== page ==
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Kate McKinnon breaks character on 'SNL,' jokes about blocking her therapist's number

In last night's "SNL," McKinnon reprised her role as medical expert Dr. Wenowdis and impersonated Dr. Anthony Fauci.
/ Source: TODAY

Last night’s episode of “Saturday Night Live," from the cold open to Weekend Update, focused on the topic on everyone's minds right now: the coronavirus vaccine.

Kate McKinnon was so invested in the topic that she broke character when reprising her role as Dr. Wenowdis, a play on the phrase, "we know this," who outlined during Weekend Update the unknowns of the vaccine distribution plan. Devolving into a fit of laughter after using a comically big syringe to squirt liquid at co-anchor Colin Jost, McKinnon told him that she was not OK.

"I think what it is is I stopped going to therapy because I'm really bad on the phone," she explained, still giggling. "I do too many pauses. I told her maybe every other week, and then I block her number."

Pivoting to the topic of the vaccine, McKinnon continued: "It's just like the light at the end of the tunnel has showed us how stinky and bad the tunnel is. It's like, how will the vaccine get to everybody? We don't know dis. Will we have enough? We don't know dis. Will life ever really go back to normal? Dis, we do not know dis. What we do know for certain, Colin — no, we don't know nothing."

The actor also impersonated the nation's leading infectious disease physician, Dr. Anthony Fauci, in the cold open alongside Heidi Gardner, who portrayed White House coronavirus response coordinator Dr. Deborah Birx. The two appeared in a parody of CNN’s “The Situation Room with Wolf Blitzer," whose host was played by Beck Bennett.

“Today’s top story is the Pfizer coronavirus vaccine, which the FDA just approved for emergency use," Bennett said. "It’s just like the PS5. Everybody wants it, nobody can get it, and if you’re rich, you already had it a month ago.”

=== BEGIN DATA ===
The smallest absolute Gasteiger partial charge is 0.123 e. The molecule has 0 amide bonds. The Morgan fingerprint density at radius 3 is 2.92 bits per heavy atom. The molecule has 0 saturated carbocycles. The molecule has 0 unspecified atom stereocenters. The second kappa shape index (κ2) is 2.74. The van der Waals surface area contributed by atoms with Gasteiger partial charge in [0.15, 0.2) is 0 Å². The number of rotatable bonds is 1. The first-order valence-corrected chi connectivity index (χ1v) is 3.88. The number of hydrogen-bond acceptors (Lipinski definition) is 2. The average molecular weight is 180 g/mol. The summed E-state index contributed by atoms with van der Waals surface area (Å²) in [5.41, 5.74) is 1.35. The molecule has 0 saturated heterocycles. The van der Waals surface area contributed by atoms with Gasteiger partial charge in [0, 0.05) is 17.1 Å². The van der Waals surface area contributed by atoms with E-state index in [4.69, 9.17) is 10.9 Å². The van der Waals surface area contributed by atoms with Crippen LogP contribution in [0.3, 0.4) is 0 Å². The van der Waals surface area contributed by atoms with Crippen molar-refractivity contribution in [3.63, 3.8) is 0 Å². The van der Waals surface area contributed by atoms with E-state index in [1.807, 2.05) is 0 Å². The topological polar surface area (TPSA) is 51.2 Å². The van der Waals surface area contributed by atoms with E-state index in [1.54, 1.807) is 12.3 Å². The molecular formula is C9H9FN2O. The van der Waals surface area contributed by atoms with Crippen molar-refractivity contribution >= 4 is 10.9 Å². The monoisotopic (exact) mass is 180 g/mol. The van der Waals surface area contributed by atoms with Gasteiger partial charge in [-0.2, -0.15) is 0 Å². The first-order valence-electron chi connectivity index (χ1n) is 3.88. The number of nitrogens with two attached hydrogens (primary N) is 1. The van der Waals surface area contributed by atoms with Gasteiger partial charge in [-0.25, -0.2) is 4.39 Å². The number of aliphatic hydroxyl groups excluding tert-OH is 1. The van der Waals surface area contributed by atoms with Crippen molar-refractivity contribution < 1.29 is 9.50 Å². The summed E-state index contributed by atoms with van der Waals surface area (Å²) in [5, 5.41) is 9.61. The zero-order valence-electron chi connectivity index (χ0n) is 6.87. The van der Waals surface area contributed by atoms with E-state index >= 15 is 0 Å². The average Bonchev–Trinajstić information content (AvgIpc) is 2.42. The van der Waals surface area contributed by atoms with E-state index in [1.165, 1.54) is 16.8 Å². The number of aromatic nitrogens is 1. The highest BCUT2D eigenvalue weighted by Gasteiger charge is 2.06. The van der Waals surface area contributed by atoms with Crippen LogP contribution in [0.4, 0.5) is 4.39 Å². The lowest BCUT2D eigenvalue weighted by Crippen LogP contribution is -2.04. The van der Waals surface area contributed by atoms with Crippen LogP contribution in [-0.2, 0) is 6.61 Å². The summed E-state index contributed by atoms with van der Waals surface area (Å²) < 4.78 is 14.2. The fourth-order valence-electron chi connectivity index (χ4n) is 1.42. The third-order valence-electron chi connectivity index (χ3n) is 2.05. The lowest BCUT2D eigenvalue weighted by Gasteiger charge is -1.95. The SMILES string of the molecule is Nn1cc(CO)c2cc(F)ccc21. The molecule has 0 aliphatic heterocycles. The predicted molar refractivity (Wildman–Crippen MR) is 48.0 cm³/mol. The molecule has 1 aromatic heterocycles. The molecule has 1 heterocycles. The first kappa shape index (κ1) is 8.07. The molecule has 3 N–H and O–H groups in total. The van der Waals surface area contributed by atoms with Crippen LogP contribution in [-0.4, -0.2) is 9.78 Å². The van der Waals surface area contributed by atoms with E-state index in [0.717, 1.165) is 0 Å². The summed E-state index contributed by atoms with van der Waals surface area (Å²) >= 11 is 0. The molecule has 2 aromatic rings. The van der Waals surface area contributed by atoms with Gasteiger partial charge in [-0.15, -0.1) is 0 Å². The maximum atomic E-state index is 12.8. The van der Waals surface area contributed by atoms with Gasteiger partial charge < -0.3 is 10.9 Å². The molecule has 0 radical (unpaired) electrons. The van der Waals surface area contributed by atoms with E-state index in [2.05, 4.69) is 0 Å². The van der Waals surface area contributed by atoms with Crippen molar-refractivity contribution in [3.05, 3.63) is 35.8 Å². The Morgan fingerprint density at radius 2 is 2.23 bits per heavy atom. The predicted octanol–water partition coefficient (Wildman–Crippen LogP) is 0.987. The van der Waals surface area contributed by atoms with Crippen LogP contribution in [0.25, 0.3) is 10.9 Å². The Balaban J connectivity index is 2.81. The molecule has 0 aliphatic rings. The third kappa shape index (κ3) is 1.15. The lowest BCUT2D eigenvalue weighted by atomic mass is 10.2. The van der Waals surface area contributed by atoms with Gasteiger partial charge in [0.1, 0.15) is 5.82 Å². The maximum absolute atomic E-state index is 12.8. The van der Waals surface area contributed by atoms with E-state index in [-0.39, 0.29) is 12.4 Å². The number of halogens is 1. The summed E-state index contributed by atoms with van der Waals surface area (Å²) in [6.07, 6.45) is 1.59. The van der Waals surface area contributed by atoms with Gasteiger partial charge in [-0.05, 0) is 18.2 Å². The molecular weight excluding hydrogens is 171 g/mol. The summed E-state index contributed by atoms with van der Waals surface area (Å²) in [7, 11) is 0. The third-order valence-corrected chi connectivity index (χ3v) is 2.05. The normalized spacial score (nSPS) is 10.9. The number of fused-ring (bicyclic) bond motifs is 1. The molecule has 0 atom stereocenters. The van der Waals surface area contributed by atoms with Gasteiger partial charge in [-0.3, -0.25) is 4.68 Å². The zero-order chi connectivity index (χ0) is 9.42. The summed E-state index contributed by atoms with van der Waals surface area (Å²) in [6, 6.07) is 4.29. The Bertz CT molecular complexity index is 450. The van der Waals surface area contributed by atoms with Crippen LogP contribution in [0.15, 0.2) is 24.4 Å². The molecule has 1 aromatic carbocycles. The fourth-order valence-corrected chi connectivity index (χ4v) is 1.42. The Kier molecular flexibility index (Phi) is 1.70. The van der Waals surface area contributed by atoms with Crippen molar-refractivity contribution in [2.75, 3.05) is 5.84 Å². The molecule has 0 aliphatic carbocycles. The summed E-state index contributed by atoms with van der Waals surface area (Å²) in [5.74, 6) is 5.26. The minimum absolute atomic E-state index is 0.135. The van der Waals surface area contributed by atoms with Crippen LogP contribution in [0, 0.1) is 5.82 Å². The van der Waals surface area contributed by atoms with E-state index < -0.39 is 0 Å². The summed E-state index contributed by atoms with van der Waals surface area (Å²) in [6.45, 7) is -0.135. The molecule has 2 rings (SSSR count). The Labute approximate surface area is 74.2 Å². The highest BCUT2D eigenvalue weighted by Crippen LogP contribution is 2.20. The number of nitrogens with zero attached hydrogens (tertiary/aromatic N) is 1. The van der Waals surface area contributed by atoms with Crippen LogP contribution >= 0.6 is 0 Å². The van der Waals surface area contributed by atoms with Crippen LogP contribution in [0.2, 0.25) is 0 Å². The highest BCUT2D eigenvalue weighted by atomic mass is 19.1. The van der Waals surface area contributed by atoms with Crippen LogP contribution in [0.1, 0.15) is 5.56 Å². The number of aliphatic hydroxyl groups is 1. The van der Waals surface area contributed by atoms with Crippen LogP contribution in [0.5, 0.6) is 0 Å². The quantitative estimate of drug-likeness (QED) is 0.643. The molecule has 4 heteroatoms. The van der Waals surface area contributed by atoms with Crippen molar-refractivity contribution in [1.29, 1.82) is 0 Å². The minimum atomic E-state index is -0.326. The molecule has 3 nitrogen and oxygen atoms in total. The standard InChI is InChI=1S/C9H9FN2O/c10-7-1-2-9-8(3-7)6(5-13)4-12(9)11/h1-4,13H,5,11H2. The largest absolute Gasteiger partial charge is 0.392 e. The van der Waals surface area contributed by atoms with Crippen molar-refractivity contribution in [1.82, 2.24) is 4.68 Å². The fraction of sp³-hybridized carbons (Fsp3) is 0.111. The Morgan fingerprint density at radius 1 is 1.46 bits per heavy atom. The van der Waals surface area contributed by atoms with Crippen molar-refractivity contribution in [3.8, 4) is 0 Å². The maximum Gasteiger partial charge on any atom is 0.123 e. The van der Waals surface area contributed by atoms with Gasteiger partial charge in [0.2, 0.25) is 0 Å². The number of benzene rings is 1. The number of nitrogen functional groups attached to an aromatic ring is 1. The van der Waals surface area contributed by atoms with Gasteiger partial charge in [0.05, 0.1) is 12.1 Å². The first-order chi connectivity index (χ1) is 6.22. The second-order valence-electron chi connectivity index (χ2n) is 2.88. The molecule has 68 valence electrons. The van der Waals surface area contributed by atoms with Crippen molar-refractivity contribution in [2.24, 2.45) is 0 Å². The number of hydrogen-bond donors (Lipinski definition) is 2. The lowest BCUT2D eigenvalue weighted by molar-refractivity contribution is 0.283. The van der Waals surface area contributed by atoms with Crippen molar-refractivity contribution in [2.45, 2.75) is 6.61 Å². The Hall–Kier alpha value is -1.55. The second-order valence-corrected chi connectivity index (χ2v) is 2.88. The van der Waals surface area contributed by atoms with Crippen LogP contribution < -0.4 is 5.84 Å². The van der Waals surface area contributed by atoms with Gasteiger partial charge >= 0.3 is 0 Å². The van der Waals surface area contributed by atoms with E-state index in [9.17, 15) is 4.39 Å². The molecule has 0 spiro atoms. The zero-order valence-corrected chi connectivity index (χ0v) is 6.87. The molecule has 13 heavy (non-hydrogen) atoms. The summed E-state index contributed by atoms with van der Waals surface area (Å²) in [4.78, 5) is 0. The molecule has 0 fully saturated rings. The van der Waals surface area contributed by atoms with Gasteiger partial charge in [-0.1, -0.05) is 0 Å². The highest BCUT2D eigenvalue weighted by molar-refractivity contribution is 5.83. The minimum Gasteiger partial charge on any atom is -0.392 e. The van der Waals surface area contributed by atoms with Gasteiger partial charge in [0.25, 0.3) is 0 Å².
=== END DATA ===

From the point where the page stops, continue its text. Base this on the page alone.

Bennett then handed it over to McKinnon and Gardner to address the American people on what to expect from the vaccine rollout.

McKinnon announced the good news that the vaccine had been approved, adding, “And I am officially joining the Biden administration to continue the fight against COVID.”

“And I think I’ll be joining as well, right?" Gardner chimed in. “Remember when Trump said to inject bleach and I did a stanky little face? And I almost whispered ‘no.’”

McKinnon went on to explain how the vaccine would be distributed throughout the country, starting with health care workers, which McKinnon described as “your McSteamys, your McDreamys,” followed by “anybody named Mildred, Horace, Blanche, Mabel or Walter.”

As the sketch progressed, someone in the crowd threw a red bra at McKinnon’s face, prompting her to tell the fan, “Stop throwing bras, would you, please?”

Kate McKinnon as Dr. Anthony Fauci and Heidi Gardner as Deborah Birx during the "Fauci & Birx" Cold Open on Saturday, December 12, 2020Will Heath / NBC

“Look, this keeps happening throughout this whole thing,” McKinnon's Fauci explained to Bennett's Blitzer. “I’ve been the only one saying facts, so some people got a crush on me.”

She added, “Any other year I’m a two. This year I’m a 10.”

Later in the sketch, another fan yelled “Marry me!” before tossing a bra at McKinnon again, interrupting her response to Bennett.

“As I was saying, if enough Americans get this vaccine, you will all forget who I am. That’s my goal — to have zero name recognition with Americans,” McKinnon said. “Because that means I’ll have done my job well. I want to go back to being an anonymous hunk.”

Earlier this year during the at-home episode of "Saturday Nigh Live," Brad Pitt portrayed Dr. Fauci after the 79-year-old joked that he wanted to see the “Once Upon A Time...In Hollywood” actor impersonate him. The impression even earned Pitt an Emmy nomination.

Last night's episode of "SNL" was hosted by Timothée Chalamet with musical guest Bruce Springsteen and the E Street Band. In the monologue, the 24-year-old actor reflected on Christmas in the city and was joined by Pete Davidson who gave his perspective as a Staten Island native.